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Auditing

By Steve Jones,

http://lenus.com.sg/images/internal-auditing.jpgOne of the topics that I see more and more questions about at SQLServerCentral is auditing. It seems more and more companies are becoming concerned with not only who changes something like a server configuration, but also who changes data. Some are even going so far as to check who is accessing data, not entrusting this to the simple security mechanisms that we have used in the past. The basic security mechanisms of groups, roles, GRANT, DENY, and permissions.

I think that's great. I think too many companies have not viewed data, and the information it represents, as an extremely valuable asset that they own. Or they have not treated it as valuable. As a result the protections for data and auditing of access were not taken as seriously as they should have been. As much as SOX and other regulations impose a burden on IT people, I am glad that they are getting management of these companies to understand the importance of security and auditing and do something about them.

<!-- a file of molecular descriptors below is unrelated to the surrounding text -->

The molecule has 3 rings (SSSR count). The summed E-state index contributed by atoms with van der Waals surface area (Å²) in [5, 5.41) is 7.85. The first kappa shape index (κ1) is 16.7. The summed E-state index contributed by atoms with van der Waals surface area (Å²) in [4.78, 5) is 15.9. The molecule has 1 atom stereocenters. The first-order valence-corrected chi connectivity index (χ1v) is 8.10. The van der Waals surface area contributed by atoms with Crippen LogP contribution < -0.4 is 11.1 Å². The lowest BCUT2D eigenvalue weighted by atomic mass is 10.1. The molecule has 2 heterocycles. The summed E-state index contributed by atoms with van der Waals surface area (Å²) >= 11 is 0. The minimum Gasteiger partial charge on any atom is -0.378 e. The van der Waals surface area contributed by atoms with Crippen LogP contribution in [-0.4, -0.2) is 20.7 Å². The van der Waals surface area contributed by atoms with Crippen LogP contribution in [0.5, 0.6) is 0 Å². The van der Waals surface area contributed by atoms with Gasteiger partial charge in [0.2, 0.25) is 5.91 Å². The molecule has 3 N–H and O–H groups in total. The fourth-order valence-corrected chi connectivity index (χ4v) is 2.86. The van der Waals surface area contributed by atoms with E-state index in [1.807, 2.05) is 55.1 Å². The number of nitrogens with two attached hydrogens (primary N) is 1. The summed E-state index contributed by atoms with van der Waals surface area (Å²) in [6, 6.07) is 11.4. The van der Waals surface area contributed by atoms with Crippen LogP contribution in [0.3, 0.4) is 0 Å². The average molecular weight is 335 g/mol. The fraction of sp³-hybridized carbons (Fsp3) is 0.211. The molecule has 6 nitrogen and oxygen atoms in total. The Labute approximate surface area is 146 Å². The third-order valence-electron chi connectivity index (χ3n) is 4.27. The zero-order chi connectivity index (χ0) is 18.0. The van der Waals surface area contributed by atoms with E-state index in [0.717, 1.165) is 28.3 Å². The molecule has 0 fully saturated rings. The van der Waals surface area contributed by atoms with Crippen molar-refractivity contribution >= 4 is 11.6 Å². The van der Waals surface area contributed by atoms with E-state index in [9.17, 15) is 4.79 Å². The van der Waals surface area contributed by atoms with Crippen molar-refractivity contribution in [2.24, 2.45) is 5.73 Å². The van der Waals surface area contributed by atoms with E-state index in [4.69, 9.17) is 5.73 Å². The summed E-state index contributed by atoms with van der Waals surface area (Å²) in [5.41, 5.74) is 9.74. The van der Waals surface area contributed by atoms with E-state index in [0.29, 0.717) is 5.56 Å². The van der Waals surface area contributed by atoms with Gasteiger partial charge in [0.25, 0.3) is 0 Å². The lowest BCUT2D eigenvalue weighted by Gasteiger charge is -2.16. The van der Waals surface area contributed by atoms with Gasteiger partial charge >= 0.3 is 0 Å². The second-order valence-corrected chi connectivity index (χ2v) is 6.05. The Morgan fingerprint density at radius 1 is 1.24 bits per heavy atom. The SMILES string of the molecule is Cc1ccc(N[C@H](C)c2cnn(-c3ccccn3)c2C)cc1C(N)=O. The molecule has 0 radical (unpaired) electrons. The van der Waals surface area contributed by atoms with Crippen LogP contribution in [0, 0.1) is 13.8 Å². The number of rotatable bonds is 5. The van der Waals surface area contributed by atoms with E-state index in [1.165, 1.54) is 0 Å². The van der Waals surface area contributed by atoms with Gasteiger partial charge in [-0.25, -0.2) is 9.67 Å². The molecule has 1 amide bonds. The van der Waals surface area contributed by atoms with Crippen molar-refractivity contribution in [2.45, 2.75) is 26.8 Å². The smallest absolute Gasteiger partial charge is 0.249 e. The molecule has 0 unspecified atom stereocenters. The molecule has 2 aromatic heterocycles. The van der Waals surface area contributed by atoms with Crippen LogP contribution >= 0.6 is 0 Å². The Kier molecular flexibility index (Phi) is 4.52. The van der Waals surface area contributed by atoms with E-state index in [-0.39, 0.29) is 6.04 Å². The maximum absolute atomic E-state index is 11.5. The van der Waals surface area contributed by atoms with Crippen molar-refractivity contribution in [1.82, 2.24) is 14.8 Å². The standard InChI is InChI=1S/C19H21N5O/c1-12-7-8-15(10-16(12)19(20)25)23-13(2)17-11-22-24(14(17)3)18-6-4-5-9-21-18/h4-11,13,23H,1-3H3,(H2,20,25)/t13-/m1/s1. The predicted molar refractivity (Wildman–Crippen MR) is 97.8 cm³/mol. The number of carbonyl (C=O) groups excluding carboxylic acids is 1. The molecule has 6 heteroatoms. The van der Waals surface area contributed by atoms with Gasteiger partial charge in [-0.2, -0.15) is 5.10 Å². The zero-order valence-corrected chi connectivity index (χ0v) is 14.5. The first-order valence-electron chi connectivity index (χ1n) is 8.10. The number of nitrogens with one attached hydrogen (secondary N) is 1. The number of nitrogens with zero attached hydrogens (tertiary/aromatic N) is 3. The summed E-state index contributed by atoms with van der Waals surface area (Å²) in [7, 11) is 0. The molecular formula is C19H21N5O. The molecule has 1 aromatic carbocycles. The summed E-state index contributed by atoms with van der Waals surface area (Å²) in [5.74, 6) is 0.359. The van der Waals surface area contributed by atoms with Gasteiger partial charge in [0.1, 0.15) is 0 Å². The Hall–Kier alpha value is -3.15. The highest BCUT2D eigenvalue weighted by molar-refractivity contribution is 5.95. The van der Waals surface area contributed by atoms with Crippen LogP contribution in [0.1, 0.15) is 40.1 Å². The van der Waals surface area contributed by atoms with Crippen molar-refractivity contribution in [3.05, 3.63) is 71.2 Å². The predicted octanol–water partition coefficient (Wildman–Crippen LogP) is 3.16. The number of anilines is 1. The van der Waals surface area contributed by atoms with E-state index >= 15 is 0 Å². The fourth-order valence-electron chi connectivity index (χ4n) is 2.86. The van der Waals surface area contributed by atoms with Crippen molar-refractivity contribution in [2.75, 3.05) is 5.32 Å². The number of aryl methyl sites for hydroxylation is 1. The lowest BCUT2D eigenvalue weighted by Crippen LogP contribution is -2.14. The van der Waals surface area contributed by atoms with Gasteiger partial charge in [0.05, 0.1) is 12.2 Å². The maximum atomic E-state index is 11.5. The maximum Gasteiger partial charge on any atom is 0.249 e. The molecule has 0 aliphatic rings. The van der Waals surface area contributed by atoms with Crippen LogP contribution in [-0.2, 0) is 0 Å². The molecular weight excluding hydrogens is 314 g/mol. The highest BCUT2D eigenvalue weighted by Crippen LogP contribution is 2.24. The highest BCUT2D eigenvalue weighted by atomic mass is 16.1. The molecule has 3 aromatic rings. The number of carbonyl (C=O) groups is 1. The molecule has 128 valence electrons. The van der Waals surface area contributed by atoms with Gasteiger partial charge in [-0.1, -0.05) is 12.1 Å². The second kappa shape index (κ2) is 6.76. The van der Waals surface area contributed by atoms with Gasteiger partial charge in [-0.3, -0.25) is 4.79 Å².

It seems that there are a lot of reasons behind what people audit, and why. I thought that this might make an interesting poll, giving each of you a chance to see what others do, and perhaps examine your own systems to see if you are missing something important.

 

What are your auditing requirements?

Try to give broad strokes with enough detail to understand what you audit and why. If there are some systems you think are more important (or less), let us know as well.

As much as I wish there were some good standards here, I don’t want additional regulation. I would, however, like  to see us, as data professionals, come up with some guidelines to ensure we are doing the best job we can to protect the data we manage.

Steve Jones


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